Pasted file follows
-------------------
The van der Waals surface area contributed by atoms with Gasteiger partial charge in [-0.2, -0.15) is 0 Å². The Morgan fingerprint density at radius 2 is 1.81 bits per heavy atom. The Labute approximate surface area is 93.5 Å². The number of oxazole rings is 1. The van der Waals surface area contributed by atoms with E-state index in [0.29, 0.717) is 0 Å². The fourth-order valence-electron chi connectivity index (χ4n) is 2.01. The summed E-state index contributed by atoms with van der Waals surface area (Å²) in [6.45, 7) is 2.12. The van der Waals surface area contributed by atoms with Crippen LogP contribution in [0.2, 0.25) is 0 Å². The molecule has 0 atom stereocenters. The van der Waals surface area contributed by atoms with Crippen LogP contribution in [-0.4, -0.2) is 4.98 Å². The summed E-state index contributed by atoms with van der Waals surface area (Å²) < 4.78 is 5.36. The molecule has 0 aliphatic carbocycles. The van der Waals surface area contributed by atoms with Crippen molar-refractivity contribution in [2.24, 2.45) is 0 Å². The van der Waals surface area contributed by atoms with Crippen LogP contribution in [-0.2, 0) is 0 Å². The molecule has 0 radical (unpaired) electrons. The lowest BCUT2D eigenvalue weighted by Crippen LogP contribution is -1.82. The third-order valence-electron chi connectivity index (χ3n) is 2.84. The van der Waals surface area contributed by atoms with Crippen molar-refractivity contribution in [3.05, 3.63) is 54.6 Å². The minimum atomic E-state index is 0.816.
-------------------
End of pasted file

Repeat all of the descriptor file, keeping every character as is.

The van der Waals surface area contributed by atoms with Gasteiger partial charge in [-0.2, -0.15) is 0 Å². The Morgan fingerprint density at radius 2 is 1.81 bits per heavy atom. The Labute approximate surface area is 93.5 Å². The number of oxazole rings is 1. The van der Waals surface area contributed by atoms with E-state index in [0.29, 0.717) is 0 Å². The fourth-order valence-electron chi connectivity index (χ4n) is 2.01. The summed E-state index contributed by atoms with van der Waals surface area (Å²) in [6.45, 7) is 2.12. The van der Waals surface area contributed by atoms with Crippen LogP contribution in [0.2, 0.25) is 0 Å². The molecule has 0 atom stereocenters. The van der Waals surface area contributed by atoms with Crippen LogP contribution in [-0.4, -0.2) is 4.98 Å². The summed E-state index contributed by atoms with van der Waals surface area (Å²) < 4.78 is 5.36. The molecule has 0 aliphatic carbocycles. The van der Waals surface area contributed by atoms with Crippen molar-refractivity contribution in [2.24, 2.45) is 0 Å². The van der Waals surface area contributed by atoms with Crippen LogP contribution in [-0.2, 0) is 0 Å². The molecule has 0 radical (unpaired) electrons. The lowest BCUT2D eigenvalue weighted by Crippen LogP contribution is -1.82. The third-order valence-electron chi connectivity index (χ3n) is 2.84. The van der Waals surface area contributed by atoms with Crippen molar-refractivity contribution in [3.05, 3.63) is 54.6 Å². The minimum atomic E-state index is 0.816.